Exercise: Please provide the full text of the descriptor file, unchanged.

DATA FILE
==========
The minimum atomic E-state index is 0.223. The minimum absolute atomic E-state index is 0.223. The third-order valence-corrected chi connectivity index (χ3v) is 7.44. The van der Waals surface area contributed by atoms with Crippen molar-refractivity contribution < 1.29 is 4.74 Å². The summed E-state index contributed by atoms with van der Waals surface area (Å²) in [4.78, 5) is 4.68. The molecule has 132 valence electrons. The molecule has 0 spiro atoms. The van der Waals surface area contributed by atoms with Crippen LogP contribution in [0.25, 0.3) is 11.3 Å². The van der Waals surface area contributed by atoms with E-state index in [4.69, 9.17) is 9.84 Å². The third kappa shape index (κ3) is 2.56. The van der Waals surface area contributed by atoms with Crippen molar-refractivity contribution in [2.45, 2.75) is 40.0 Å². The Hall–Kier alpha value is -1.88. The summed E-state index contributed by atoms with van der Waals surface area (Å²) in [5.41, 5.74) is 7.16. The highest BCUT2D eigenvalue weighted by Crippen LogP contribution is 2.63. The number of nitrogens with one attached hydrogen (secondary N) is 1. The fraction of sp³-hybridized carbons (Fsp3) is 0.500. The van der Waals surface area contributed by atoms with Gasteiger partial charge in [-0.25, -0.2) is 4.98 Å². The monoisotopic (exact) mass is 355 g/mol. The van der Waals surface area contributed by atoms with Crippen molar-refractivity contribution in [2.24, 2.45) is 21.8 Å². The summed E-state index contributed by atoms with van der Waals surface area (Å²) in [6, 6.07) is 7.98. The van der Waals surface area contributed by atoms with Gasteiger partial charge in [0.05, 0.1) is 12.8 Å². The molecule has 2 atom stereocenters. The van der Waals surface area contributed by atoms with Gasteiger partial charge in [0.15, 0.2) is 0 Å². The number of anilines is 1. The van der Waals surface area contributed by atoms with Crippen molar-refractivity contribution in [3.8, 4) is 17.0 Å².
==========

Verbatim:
The minimum atomic E-state index is 0.223. The minimum absolute atomic E-state index is 0.223. The third-order valence-corrected chi connectivity index (χ3v) is 7.44. The van der Waals surface area contributed by atoms with Crippen molar-refractivity contribution < 1.29 is 4.74 Å². The summed E-state index contributed by atoms with van der Waals surface area (Å²) in [4.78, 5) is 4.68. The molecule has 132 valence electrons. The molecule has 0 spiro atoms. The van der Waals surface area contributed by atoms with Crippen LogP contribution in [0.25, 0.3) is 11.3 Å². The van der Waals surface area contributed by atoms with E-state index in [4.69, 9.17) is 9.84 Å². The third kappa shape index (κ3) is 2.56. The van der Waals surface area contributed by atoms with Crippen molar-refractivity contribution in [2.45, 2.75) is 40.0 Å². The Hall–Kier alpha value is -1.88. The summed E-state index contributed by atoms with van der Waals surface area (Å²) in [5.41, 5.74) is 7.16. The highest BCUT2D eigenvalue weighted by Crippen LogP contribution is 2.63. The number of nitrogens with one attached hydrogen (secondary N) is 1. The fraction of sp³-hybridized carbons (Fsp3) is 0.500. The van der Waals surface area contributed by atoms with Gasteiger partial charge in [-0.25, -0.2) is 4.98 Å². The monoisotopic (exact) mass is 355 g/mol. The van der Waals surface area contributed by atoms with Crippen molar-refractivity contribution in [2.24, 2.45) is 21.8 Å². The summed E-state index contributed by atoms with van der Waals surface area (Å²) in [6, 6.07) is 7.98. The van der Waals surface area contributed by atoms with Gasteiger partial charge in [0.05, 0.1) is 12.8 Å². The molecule has 2 atom stereocenters. The van der Waals surface area contributed by atoms with Gasteiger partial charge in [0.15, 0.2) is 0 Å². The number of anilines is 1. The van der Waals surface area contributed by atoms with Crippen molar-refractivity contribution in [3.8, 4) is 17.0 Å².